Dwight Gooden and the Cleveland Indians kept it a closely guarded secret. Gooden pitched with a hernia in the right side of his groin for two months and endured pain that sometimes brought him to tears.
"It was tough," Gooden told The Plain Dealer, in a story published Thursday. "I felt like I'd played a football game after every start. Any fast movement I made could really hurt."
Gooden will have surgery in about two weeks in Tampa, Fla., where he lives.
The 33-year-old Gooden said he wanted to keep pitching because surgery would have eliminated any chance he had to pitch in the playoffs. He left a start against the Kansas City Royals on Sept. 15 because of the hernia and was in tears at the prospect of going on the disabled list.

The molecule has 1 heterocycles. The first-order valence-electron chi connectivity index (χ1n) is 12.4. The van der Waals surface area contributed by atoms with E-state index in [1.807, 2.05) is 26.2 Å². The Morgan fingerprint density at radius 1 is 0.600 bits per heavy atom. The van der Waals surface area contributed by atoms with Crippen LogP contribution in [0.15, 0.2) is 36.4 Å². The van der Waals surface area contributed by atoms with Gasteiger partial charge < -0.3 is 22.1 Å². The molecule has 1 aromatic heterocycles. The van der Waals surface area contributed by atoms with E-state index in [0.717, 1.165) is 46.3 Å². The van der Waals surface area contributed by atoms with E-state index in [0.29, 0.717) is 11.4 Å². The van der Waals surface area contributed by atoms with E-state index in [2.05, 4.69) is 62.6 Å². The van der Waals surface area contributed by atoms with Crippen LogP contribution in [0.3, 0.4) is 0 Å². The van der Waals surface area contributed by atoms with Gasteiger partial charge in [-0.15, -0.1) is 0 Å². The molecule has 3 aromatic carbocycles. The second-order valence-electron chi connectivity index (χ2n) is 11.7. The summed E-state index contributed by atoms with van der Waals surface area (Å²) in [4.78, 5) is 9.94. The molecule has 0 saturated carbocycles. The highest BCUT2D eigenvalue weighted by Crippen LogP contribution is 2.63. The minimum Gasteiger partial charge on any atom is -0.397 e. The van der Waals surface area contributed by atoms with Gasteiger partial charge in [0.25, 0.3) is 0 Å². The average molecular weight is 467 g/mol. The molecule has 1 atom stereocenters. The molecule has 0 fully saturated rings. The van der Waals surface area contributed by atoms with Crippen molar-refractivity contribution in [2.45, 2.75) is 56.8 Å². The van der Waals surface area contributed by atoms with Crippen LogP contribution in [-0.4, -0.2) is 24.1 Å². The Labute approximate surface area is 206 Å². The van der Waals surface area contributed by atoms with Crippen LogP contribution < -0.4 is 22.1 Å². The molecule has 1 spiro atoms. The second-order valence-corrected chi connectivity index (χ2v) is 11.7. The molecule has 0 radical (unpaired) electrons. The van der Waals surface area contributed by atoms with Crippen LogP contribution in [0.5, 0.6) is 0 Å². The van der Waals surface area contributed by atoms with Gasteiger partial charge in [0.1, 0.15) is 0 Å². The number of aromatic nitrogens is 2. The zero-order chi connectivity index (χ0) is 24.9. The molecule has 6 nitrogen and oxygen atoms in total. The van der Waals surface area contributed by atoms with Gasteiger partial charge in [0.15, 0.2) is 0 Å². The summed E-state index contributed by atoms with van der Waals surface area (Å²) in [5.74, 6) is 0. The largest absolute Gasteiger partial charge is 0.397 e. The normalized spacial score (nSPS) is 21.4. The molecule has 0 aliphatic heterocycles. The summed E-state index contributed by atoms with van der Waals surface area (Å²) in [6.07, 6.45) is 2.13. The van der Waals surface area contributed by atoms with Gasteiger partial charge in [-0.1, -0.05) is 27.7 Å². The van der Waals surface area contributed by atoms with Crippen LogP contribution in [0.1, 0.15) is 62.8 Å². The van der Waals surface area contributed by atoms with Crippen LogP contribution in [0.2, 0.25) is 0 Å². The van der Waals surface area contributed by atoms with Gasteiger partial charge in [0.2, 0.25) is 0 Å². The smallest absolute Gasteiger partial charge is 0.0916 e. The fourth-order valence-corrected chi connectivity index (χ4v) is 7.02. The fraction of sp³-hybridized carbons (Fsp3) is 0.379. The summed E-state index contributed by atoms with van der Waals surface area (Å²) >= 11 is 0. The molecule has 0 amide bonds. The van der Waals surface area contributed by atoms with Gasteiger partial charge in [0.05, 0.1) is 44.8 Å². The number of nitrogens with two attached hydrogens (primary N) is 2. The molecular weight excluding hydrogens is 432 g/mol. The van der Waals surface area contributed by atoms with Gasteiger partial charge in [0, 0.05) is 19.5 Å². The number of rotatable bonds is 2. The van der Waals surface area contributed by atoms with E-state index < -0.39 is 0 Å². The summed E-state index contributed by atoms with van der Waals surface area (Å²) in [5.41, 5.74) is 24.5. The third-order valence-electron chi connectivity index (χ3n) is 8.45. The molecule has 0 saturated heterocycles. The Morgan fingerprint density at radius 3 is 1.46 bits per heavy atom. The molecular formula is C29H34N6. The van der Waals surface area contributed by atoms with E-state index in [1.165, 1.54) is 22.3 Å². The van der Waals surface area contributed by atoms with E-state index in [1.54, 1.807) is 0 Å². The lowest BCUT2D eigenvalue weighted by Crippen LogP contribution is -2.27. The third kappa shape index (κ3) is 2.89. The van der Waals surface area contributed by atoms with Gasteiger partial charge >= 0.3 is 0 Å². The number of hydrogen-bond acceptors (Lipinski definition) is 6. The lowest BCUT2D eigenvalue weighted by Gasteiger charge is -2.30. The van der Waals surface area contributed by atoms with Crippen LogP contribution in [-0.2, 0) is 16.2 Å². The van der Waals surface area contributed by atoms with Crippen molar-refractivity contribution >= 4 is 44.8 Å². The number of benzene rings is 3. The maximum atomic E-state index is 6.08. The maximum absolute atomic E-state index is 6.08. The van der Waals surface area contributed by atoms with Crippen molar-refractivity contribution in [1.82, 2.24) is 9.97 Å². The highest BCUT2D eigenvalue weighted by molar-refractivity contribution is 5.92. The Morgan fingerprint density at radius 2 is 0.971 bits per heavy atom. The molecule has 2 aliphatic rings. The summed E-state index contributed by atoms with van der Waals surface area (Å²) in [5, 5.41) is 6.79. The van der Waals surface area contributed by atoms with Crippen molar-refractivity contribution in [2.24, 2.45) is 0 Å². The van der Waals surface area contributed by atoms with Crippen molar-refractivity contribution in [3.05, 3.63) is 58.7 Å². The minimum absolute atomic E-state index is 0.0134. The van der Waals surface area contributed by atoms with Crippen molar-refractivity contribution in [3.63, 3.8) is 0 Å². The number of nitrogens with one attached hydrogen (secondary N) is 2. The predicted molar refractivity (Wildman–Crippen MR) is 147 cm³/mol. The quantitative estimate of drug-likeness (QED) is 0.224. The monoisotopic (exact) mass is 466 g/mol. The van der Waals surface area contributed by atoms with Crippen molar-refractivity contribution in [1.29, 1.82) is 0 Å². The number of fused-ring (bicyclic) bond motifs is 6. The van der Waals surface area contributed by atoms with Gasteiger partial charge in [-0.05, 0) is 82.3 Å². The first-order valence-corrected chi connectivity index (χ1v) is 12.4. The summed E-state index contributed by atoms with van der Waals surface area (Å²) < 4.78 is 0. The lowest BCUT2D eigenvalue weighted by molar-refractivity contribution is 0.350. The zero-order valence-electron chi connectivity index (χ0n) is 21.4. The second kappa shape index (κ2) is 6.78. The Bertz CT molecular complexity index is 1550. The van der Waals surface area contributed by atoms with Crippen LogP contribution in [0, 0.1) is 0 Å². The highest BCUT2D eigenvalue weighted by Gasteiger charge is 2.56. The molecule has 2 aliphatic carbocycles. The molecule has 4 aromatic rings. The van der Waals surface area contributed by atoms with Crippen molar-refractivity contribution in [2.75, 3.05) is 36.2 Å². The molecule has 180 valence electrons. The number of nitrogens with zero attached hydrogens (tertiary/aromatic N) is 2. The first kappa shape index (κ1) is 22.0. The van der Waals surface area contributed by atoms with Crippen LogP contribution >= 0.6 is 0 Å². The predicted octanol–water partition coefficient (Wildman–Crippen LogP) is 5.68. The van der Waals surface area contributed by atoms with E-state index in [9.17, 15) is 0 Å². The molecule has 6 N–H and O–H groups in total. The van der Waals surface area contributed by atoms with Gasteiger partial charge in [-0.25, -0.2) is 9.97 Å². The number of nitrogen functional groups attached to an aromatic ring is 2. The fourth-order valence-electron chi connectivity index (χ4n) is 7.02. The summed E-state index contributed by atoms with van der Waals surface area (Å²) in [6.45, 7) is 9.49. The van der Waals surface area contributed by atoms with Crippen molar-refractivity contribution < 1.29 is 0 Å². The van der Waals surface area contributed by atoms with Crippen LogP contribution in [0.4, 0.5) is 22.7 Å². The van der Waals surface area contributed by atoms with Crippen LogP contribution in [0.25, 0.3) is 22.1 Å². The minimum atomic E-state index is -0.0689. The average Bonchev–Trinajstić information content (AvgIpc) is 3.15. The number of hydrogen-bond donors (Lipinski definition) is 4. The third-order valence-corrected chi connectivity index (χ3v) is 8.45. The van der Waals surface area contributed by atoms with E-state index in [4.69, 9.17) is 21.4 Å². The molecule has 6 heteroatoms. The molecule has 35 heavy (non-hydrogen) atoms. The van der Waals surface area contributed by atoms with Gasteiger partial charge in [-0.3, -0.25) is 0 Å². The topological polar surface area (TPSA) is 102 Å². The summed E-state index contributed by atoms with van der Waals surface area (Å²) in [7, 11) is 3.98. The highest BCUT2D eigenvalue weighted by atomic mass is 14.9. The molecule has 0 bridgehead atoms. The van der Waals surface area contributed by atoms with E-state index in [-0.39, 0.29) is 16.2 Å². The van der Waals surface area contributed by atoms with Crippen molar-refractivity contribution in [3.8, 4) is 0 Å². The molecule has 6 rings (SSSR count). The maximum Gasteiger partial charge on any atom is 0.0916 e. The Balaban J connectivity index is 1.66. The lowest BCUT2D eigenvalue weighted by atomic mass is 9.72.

He wanted to keep the condition secret because he could not field his position adequately and didn't want other teams intentionally taking advantage of him.
Indians manager Mike Hargrove was aware of Gooden's hernia, and the team's trainers provided Gooden with a belt he could wear to help control it. Gooden took medication for pain.
| Dwight Gooden is scheduled to undergo hernia surgery in two weeks. (AP) |
"Overall, it definitely affected me. I push off the mound with my right leg. If I threw a pitch and felt it, it made me afraid to push hard off the mound on my next pitch," he said.
In his final star in Game 4 of the American League Championship Series against the New York Yankees, he allowed three runs in 4 2-3 innings as the New York won 4-0. He said he aggravated the injury while making a play at first base in the third inning.
Hernia problems are not new to Gooden, who missed most of 2 1/2 months with the Yankees in 1997 because of a hernia on his left side.
Gooden is under contract for next season and will be paid about $2.6 million.
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